Tuesday, September 30, 2008

quick but shameless plug

Actual information that might be actually interesting to NFL fans is being posted weekly at Unified Football Theory, my other blog.

It isn't of any use to fantasy football players, but it might be worth a look for people who like to put a buck or two down on the outcome a professional football game, though I understand that is illegal in most states in the union.

Just sayin'.

New pet peeve

My peeve is directed at the Huffington Post, though I have plenty of peevishness to go around on this one. Katie Couric asked Sarah Palin about Roe v. Wade, and she had an opinion, of course. But after that, she couldn't name another Supreme Court case.

Not one. Stone silence. The Huffington Post called this a gaffe.

My peeve is that is not a gaffe. A gaffe is when I write Lance Rentzel when I mean Lance Alworth. A gaffe is confusing the Czech Republic with Czechoslovakia or Slovenia with Slovakia. It might be a lack of knowledge, it might be a slip of the tongue, but it's a gaffe.

Not knowing one other Supreme Court case is Rock F*#king Stupidity.

Just to show I am not Rock F*#king Stupid myself, here's a few Supreme Court cases I can recall without the help of the Google. Marbury v. Madison. Brown v. Board of Education of Topeka, KS. Griswold v. Connecticut. Flood v. Major League Baseball.

Bush v. Gore, for pity's sake!

So, for the record, Sarah Barracuda shows some more of her massive supply of stupid, and the Huffington Post shows they should buy a new thesaurus or hire someone who can read a thesaurus.

Separated at BART?

Back in 2004, I was getting on a BART train at Lake Merritt, and someone not just thought I looked like Howard Dean, he actually thought I was Howard Dean for a minute.

Yesterday, I was getting off a BART train at the Coliseum/Oakland Airport station, and someone said I looked like a young John McCain.

The positive view of these two experiences is that I look like guys who never became president.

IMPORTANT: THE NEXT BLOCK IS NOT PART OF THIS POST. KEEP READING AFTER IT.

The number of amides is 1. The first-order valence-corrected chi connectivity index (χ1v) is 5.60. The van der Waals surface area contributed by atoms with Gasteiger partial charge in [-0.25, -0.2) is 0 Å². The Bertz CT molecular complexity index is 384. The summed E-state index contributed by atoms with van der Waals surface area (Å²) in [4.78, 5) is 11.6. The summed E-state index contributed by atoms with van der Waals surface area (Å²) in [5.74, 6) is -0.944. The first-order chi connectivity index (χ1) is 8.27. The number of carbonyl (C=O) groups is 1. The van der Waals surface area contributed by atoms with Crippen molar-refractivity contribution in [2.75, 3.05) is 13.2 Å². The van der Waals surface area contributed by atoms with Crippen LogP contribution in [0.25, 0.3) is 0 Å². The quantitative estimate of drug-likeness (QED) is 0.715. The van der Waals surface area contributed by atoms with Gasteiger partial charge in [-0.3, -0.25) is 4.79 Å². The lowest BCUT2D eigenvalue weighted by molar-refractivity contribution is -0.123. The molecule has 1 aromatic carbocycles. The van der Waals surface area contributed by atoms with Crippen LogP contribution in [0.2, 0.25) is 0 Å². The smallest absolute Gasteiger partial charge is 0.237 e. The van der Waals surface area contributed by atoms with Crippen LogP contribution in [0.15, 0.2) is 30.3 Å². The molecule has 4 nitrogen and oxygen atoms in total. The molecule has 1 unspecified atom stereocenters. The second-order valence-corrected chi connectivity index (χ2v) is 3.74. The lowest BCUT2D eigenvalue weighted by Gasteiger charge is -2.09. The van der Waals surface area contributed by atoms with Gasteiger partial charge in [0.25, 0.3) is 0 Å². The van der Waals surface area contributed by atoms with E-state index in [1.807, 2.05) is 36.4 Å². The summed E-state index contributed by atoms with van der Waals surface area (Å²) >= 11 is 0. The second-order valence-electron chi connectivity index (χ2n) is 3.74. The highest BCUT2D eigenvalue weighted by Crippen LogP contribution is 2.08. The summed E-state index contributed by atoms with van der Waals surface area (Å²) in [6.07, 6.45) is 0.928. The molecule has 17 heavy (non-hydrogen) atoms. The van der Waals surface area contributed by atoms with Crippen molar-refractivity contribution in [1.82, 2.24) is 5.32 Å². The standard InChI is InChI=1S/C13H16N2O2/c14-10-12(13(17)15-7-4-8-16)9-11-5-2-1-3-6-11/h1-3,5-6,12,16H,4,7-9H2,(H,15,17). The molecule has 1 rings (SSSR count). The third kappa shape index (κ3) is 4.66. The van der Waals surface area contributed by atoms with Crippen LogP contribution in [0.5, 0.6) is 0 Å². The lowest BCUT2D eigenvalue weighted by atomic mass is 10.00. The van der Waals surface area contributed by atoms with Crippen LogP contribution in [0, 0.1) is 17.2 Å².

The more nuanced view is that in Oakland, all grey haired white guys kinda look alike.

Monday, September 29, 2008

Okay, to hell with should I be. I'm officially worried.

The House didn't pass the bailout. To be honest, like a lot of my blog buddies who posted on the same topic, I didn't want them to pass it. I called Pete Stark to let him know, and his office let me know that I was probably in Barbara Lee's district now, so I let folks at both the offices know I was a Democrat and I was against it. Both of them voted no.

Good on ya, Babs and Pete!

But I do think that the chickens are coming home to roost at long last. The markets went nuts. Not only did the Dow and NASDAQ take a pasting, but several things that usually move in sync stopped moving in sync. Gold had a terrific day, but silver and crude oil fell, and the U.S. Dollar Index rose. Usually the metals and crude move in one direction, and the USD goes in the opposite. Gold going up by itself means unsophisticated people with a little extra cash are scared. I know how they feel.

I'm not sure it's the apocalypse or anything, but I do think it will be a mess and it will last a while. Credit should tighten up, it had to eventually, so economic growth will be hampered and we will see a lot more bank failures and other scary headlines. It's not going to be fun for the next president, but I'd much rather it was Obama not having the fun instead of Old Grumpy Grandpa in the fun-free zone.